Building and Urban Research Institute

Gyeonggi Do, South Korea

Building and Urban Research Institute

Gyeonggi Do, South Korea
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Kim H.,Building and Urban Research Institute | Park S.,Building and Urban Research Institute | Lee S.,Building and Urban Research Institute
Materials | Year: 2016

There have been frequent cases of civil complaints and disputes in relation to floor impact noises over the years. To solve these issues, a substantial amount of sound resilient material is installed between the concrete slab and the foamed concrete during construction. A new place-type resilient material is made from cement, silica powder, sodium sulfate, expanded-polystyrene, anhydrite, fly ash, and acrylic polymer emulsion resin. Its physical characteristics such as density, compressive strength, dynamic stiffness, and remanent strain are analyzed to assess the acoustic performance of the material. The experimental results showed the density and the dynamic stiffness of the proposed resilient material is increased with proportional to the use of cement and silica powder due to the high contents of the raw materials. The remanent strain, related to the serviceability of a structure, is found to be inversely proportional to the density and strength. The amount of reduction in the heavyweight impact noise is significant in a material with high density, high strength, and low remanent strain. Finally, specimen no. R4, having the reduction level of 3 dB for impact ball and 1 dB for bang machine in the single number quantity level, respectively, is the best product to obtain overall acoustic performance.


Jang H.-J.,Korea Testing Laboratory | Song T.-S.,Korea Testing Laboratory | Song T.-H.,Building and Urban Research Institute
2017 Asia-Pacific International Symposium on Electromagnetic Compatibility, APEMC 2017 | Year: 2017

Industry cable is used with hundreds of meters or several kilometers. If there is any problem in cable, kind of disconnection or defect, it is difficult to detect any defective part on entire cable. To resolve this inconvenience, the cable measurement method of detecting defects or damages on cable by moving only small testing area was studied. The proposed method needs an input signal with 30 MHz CW from signal generator, small loop probe and housing box with inside shielded pipe. It will continuously detect the leakage signal in defected or damaged part of the cable. This paper shows the effective result to find a problematic point on cable. © 2017 IEEE.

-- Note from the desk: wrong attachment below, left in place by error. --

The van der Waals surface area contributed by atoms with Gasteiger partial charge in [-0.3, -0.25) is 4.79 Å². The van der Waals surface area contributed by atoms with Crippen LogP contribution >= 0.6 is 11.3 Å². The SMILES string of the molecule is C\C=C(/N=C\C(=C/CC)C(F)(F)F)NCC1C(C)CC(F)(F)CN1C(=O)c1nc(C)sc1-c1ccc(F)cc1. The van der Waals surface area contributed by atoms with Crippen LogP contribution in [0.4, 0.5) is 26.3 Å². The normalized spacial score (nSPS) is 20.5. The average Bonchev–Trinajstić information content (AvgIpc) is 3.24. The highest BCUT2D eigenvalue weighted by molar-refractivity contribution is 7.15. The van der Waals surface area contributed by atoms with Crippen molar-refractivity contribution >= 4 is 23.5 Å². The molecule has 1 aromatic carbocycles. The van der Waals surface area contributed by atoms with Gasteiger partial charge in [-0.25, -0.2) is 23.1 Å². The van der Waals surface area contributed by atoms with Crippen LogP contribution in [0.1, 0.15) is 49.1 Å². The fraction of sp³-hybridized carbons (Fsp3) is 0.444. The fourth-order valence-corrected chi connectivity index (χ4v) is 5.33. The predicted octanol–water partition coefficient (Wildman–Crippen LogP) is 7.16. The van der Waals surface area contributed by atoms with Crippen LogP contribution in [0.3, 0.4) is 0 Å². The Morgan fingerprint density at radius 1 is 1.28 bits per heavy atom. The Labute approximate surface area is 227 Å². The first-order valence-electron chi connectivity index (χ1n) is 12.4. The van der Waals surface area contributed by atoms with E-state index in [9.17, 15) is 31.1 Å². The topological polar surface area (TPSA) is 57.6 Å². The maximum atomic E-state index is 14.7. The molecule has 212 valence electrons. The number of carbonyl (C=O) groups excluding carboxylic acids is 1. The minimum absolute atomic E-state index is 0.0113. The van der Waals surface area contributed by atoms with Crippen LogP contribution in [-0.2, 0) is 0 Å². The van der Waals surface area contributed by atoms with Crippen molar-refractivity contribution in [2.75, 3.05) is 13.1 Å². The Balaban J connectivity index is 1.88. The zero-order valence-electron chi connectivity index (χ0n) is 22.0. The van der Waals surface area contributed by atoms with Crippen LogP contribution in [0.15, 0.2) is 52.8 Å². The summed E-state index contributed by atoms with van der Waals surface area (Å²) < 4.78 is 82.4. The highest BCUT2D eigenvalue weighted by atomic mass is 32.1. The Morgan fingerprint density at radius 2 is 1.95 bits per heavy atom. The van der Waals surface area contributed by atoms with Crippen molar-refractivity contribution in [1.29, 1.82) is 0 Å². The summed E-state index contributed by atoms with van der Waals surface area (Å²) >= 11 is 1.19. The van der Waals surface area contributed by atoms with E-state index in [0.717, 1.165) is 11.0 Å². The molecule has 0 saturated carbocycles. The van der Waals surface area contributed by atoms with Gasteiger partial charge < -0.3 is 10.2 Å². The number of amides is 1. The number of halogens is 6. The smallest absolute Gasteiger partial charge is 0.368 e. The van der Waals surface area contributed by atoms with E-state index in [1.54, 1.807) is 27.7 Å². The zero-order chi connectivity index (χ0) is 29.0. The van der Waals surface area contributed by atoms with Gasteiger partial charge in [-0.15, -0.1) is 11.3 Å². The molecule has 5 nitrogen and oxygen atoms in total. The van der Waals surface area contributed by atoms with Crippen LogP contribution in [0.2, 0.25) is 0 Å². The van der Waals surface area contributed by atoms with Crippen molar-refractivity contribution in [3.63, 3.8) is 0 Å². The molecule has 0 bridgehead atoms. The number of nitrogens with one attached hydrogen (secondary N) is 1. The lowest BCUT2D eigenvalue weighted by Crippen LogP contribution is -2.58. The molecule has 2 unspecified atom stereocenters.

Lim W.-Y.,Wonkwang University | Lee D.,Antalya International University | You Y.-C.,Building and Urban Research Institute
Journal of Constructional Steel Research | Year: 2017

Experimental study on exposed steel column-base plate connections subjected to both axial and lateral loadings is quite limited. Therefore, based on the intensive field investigation, nine specimens were tested to appraise the seismic performance of various column-base plate strong-axis connections of small-size steel structures in this study. The main parameters were the thickness of base plates, the embedment length of anchor bolts, and the presence of hook and rib plates. Flexural strength, deformation capacity, energy dissipation, and stiffness of the test specimens were investigated. Based on the test results, the hysteretic behaviour of exposed column-base plate strong-axis connections was significantly influenced by the base plate thickness as well as the number and embedment length of anchor bolts. However, the effect of rib plates on the flexural performance of column-base plate connections was negligible. The flexural stiffness of the specimens was approximately 15% of the flexural stiffness by the New Zealand Standard with the assumption that the supports were fixed. It was found that although column-base plate strong-axis connections were properly designed in accordance with design guides, the flexural performance of the connections could be unreliable without sufficient bond capacity between concrete and anchor bolts. © 2017 Elsevier Ltd